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‘The Children of Paradise’ (NR)By Desson Howe
Washington Post Staff Writer
September 28, 1990
It's clear from the outset that Marcel Carne's "Children of Paradise" was made some time ago, during World War II to be precise. It's also clear that its 188 minutes don't exactly jet by.
But, adjusting for its 45-year-old expositional velocity, and realizing this French movie was made as two (the Nazis restricted features to 90 minutes), "Paradise" gives you something special to hunker down with, enjoy and appreciate. With a little armchair stamina (it's fall -- viewer participation is once again allowed), you might just find yourself transported.
It's fascinating to imagine this collaboration between painter-poet Jacques Prevert and director Carne being made slap in the middle of Nazi occupation, amid a world of collaborators and Resistance fighters, bloodshed and rationing. "Paradise," set in 19th-century Paris, with its world of starving street actors, pickpockets, underworld characters, bullying police, unrequited lovers and ribald theater entertainment, was not exactly a far cry from its time. Many of the "Paradise" actors were members of the Resistance and, in fact, a certain Monsieur Robert Le Vigan (later replaced in the movie by Pierre Renoir) was reportedly a Nazi collaborator and disappeared under mysterious circumstances.
"Paradise" is essentially about the love between mime artist Baptiste (Jean-Louis Barrault) and attractive girl-about-town Garance (Arletty). They meet in the area known as the Boulevard of Crime, where poor folks (known as Children of Paradise) gather in the upper galleries of places such as the Theatre des Funambules to watch down-and-dirty melodrama.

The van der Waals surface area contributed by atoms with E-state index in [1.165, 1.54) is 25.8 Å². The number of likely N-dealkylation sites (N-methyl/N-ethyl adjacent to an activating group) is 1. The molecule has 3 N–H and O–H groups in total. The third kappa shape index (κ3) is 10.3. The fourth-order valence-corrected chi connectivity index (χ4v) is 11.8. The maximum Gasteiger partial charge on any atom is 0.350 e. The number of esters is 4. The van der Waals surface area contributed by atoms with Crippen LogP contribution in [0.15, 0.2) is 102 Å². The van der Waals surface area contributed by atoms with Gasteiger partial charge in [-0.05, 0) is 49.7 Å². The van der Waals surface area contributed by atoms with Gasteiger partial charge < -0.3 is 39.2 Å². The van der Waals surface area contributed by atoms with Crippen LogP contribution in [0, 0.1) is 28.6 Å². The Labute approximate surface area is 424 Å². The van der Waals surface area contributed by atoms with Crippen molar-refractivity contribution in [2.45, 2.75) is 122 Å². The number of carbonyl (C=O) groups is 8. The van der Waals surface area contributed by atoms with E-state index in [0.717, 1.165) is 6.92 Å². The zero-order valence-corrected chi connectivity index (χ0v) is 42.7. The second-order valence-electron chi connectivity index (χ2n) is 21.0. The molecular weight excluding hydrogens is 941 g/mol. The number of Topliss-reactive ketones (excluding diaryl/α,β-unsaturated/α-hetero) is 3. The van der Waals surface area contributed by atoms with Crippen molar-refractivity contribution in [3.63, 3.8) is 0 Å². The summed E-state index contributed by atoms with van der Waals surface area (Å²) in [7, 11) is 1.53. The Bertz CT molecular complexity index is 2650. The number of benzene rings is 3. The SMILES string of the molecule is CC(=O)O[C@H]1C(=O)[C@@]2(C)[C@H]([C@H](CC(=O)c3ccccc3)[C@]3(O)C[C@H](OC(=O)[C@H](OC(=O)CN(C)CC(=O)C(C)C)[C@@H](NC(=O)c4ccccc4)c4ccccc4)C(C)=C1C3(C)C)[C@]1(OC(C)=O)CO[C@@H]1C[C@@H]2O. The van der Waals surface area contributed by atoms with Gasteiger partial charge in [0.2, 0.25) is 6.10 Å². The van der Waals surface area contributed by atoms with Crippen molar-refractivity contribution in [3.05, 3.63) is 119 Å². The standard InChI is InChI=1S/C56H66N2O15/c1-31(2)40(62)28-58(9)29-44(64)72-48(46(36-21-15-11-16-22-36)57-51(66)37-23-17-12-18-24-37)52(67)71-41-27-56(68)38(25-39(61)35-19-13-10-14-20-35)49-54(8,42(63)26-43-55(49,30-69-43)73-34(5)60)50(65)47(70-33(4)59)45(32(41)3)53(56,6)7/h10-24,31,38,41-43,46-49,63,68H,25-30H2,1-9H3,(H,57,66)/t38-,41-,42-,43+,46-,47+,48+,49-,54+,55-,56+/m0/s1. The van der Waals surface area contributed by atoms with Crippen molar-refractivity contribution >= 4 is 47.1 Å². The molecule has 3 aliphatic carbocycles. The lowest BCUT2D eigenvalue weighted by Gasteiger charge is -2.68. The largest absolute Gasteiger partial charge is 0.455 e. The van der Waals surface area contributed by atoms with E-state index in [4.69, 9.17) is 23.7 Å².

Garance is falsely accused of picking someone's pocket watch. But Baptiste, a street performer, has seen the event and, in one of the movie's most memorable scenes, mimes a persuasive, eyewitness charade for the police. Released by the cops, a grateful Garance throws Baptiste a rose and, for Baptiste, a romantic obsession is born.
Actually, several obsessions are born. Baptiste's friend Frederick (Pierre Brasseur), an actor with serious ambitions, also develops an attraction for Garance, as does a rather pompous count (Louis Salou). Meanwhile, a stage manager's daughter (Maria Casares) falls for Baptiste. These and other developments make for three hours of treachery, jealousy, confessional scenes, duels, love triangles and all those things we expect from French movies.
Certainly, in today's world of "Days of Thunder" -- in which the original script reads something like, "Nyeooooow! Voooom!" -- there's something old-fashioned and stagey about this movie. To TV-raised minds, "Paradise" spends more time than it needs to get where it's going. But in its own terms, the movie has flashes of oldtime magic. It's a precious piece of time past -- and time kept.
CHILDREN OF PARADISE (Unrated) — In French with subtitles.
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